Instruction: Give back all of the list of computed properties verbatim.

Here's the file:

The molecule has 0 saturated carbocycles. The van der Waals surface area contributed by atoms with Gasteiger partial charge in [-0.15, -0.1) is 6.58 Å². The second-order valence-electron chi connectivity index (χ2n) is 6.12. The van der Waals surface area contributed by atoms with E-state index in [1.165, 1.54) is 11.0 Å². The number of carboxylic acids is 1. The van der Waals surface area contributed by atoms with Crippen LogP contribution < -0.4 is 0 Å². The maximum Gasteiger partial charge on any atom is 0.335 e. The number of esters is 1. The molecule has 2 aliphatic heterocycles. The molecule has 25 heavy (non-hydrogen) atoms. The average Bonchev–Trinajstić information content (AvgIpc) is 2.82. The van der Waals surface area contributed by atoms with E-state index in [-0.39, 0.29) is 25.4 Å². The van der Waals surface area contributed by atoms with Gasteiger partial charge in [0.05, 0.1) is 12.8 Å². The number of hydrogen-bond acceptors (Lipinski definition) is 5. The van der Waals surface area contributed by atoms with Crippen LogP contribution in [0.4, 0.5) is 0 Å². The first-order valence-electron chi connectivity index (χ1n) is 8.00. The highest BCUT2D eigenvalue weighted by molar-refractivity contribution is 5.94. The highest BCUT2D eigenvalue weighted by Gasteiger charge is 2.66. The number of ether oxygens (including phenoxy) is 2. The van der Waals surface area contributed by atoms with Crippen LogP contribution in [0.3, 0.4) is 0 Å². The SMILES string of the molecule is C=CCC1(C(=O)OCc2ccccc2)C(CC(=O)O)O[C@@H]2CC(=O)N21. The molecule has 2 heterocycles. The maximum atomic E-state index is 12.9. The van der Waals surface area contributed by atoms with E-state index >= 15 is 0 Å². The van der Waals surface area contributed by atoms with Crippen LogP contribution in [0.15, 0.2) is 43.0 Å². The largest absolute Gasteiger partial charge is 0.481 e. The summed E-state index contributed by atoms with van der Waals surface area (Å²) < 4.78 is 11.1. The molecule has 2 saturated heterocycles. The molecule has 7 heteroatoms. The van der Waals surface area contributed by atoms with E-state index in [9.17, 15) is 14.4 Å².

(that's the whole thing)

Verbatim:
The molecule has 0 saturated carbocycles. The van der Waals surface area contributed by atoms with Gasteiger partial charge in [-0.15, -0.1) is 6.58 Å². The second-order valence-electron chi connectivity index (χ2n) is 6.12. The van der Waals surface area contributed by atoms with E-state index in [1.165, 1.54) is 11.0 Å². The number of carboxylic acids is 1. The van der Waals surface area contributed by atoms with Crippen LogP contribution < -0.4 is 0 Å². The maximum Gasteiger partial charge on any atom is 0.335 e. The number of esters is 1. The molecule has 2 aliphatic heterocycles. The molecule has 25 heavy (non-hydrogen) atoms. The average Bonchev–Trinajstić information content (AvgIpc) is 2.82. The van der Waals surface area contributed by atoms with E-state index in [-0.39, 0.29) is 25.4 Å². The van der Waals surface area contributed by atoms with Gasteiger partial charge in [0.05, 0.1) is 12.8 Å². The number of hydrogen-bond acceptors (Lipinski definition) is 5. The van der Waals surface area contributed by atoms with Crippen LogP contribution in [0.4, 0.5) is 0 Å². The first-order valence-electron chi connectivity index (χ1n) is 8.00. The highest BCUT2D eigenvalue weighted by molar-refractivity contribution is 5.94. The highest BCUT2D eigenvalue weighted by Gasteiger charge is 2.66. The number of ether oxygens (including phenoxy) is 2. The van der Waals surface area contributed by atoms with Crippen LogP contribution in [0.3, 0.4) is 0 Å². The SMILES string of the molecule is C=CCC1(C(=O)OCc2ccccc2)C(CC(=O)O)O[C@@H]2CC(=O)N21. The molecule has 2 heterocycles. The maximum atomic E-state index is 12.9. The van der Waals surface area contributed by atoms with E-state index >= 15 is 0 Å². The van der Waals surface area contributed by atoms with Crippen LogP contribution in [0.15, 0.2) is 43.0 Å². The largest absolute Gasteiger partial charge is 0.481 e. The summed E-state index contributed by atoms with van der Waals surface area (Å²) < 4.78 is 11.1. The molecule has 2 saturated heterocycles. The molecule has 7 heteroatoms. The van der Waals surface area contributed by atoms with E-state index in [9.17, 15) is 14.4 Å².